Lola did the driving

Inigo Thomas

Nikolaus Pevsner took an interest in cars. He considered them a form of industrial art. ‘It is only the taking of risks which makes life worth living,’ he said in the 1930s, maligning British car designers for their insufficient daring. But appreciation is one thing, driving another, and no matter how admiring or critical he was of cars and their design, Pevsner was always hopeless at the wheel. In her 2011 biography, Susie Harries says he failed his test so often that the driving school felt sufficiently guilty to discount its fee. In 1948, almost twenty years after he left Germany and arrived in Britain, he had another go and afterwards described it to his wife, Lola. ‘Tired, washed out, deflated, dizzy (only three whiskies), and not a bit happy. I made several really awful mistakes, turning in the street with brakes on … My only reaction at the moment is intense hatred against my car.’ That was how he relayed the news that he had passed his test. ‘Behind the wheel I am probably awful enough, and sometimes the gears tell me so … What wears me out is to think of so many things. I do sometimes drive with the brake on, for example. And always locking back doors, locking front door, buying bread, buying petrol, watching oil, etc, etc.’ There aren’t many drivers who admit to being that bad. So it was amazing that Pevsner would come up with an idea for a series of books that depended on driving: a county-by-county guide to the buildings of England. He found others to take the wheel, but there was a perversity in Pevsner’s choice.

Sizewell B power station
Sizewell B power station

He and his assistants would collate papers, documents and photographs on the buildings they were to visit before setting off on trips of six weeks or so, the boxes of research on the back seat, the car – there were a number of different models over the years – doubling up as the office. A caravan was eventually part of the set-up. ‘Work … has been a pleasure throughout,’ Pevsner wrote in the introduction to the first edition of Suffolk. ‘The weather was clement, the natives friendly, the scenery and the buildings a delight.’ Lola was at the wheel. ‘My wife did the driving on A-roads and farm tracks with ever equal and even skill and patience.’ The guides seem designed for two people: one reading from the book, the other taking in what’s being described as they look on. (Lola died in 1963; Pevsner’s later journeys were usually made with students from the Courtauld.)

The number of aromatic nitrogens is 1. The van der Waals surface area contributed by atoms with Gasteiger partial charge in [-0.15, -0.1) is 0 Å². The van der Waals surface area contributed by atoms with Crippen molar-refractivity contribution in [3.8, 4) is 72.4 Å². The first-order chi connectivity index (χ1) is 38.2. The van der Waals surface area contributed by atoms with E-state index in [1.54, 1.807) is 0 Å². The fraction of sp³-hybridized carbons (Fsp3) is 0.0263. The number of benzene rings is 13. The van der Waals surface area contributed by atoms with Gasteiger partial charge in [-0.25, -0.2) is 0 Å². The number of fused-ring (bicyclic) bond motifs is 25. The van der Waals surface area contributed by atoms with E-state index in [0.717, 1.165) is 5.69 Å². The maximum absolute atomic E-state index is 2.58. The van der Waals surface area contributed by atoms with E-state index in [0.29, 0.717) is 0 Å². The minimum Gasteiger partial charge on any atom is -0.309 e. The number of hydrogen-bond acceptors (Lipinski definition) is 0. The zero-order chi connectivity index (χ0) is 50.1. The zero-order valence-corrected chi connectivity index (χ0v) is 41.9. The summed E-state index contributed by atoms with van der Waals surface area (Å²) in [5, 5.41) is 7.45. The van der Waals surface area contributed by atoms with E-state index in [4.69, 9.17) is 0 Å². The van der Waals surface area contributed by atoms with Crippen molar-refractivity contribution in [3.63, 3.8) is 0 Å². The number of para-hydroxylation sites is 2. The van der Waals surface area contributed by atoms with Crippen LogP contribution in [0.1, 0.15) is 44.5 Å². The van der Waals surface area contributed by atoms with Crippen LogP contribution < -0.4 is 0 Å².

The first edition of the Suffolk guide was published in 1961; it was revised in 1974, and has now been divided into east and west, the border the old Roman road – now the A140 – which heads north from Ipswich towards Norwich. James Bettley, who has already revised Essex, is responsible for the expansion. The Buildings of England series has left Penguin for Yale University Press, who have both overseen the third edition of the series and continued with the new volumes of Buildings of Scotland. In the stacks of the library at the Warburg Institute, in the topography section, are the three hardback editions of the Pevsner Suffolk guide. Once slim, pocketable and beige, the volumes are now black, thick, and less handy.

This may be the last print edition of the series. A digital version would expand the guides’ uses: and if you don’t have the right sort of imagination to visualise interiors or exteriors from written detail alone – I struggle – then virtual tours would help. You could zoom in on the detail described by the writing. Pevsner had hoped that his guides would eventually be used by every schoolchild in the country, but that was too ambitious: they’ve never sold as well as Pevsner and his publisher Allen Lane had hoped. One reason may be that Pevsner was too confident of his readers’ ability to reconstruct architectural reality in their imagination. In a sense, he knew it: ‘I have given you the facts,’ he said of Buildings of England. ’You must go and look at them and make up your own mind.’

The writing in the guides is to the point, and that’s been preserved in the new editions. Pevsner and Betjeman had a public feud about the language of architecture; exactness and detail v. mood and feeling. Betjeman wrote to Norman Scarfe to praise his ‘magnificent’ book on Suffolk’s landscape and its history, and each sentence is an attack on Pevsner. ‘You write beautifully. You inform without dehumanising. There is not a hint of art history, thank God, but love of the unexplored and mysterious county of Suffolk.’ There was little between Betjeman and Pevsner when it came to what they admired in English architecture – they preferred the low-key and an absence of grandeur. ‘Betjeman’s brand of evocation,’ Harries says, ‘is more about churchgoing than about the churches themselves, and tends to turn the focus on the observer as much as the object observed.’ Pevsner’s researches were more unrelenting, and if close observation reveals the mysteries of architecture, then Pevsner’s eye was the more searching. He’d seen more, and knew more.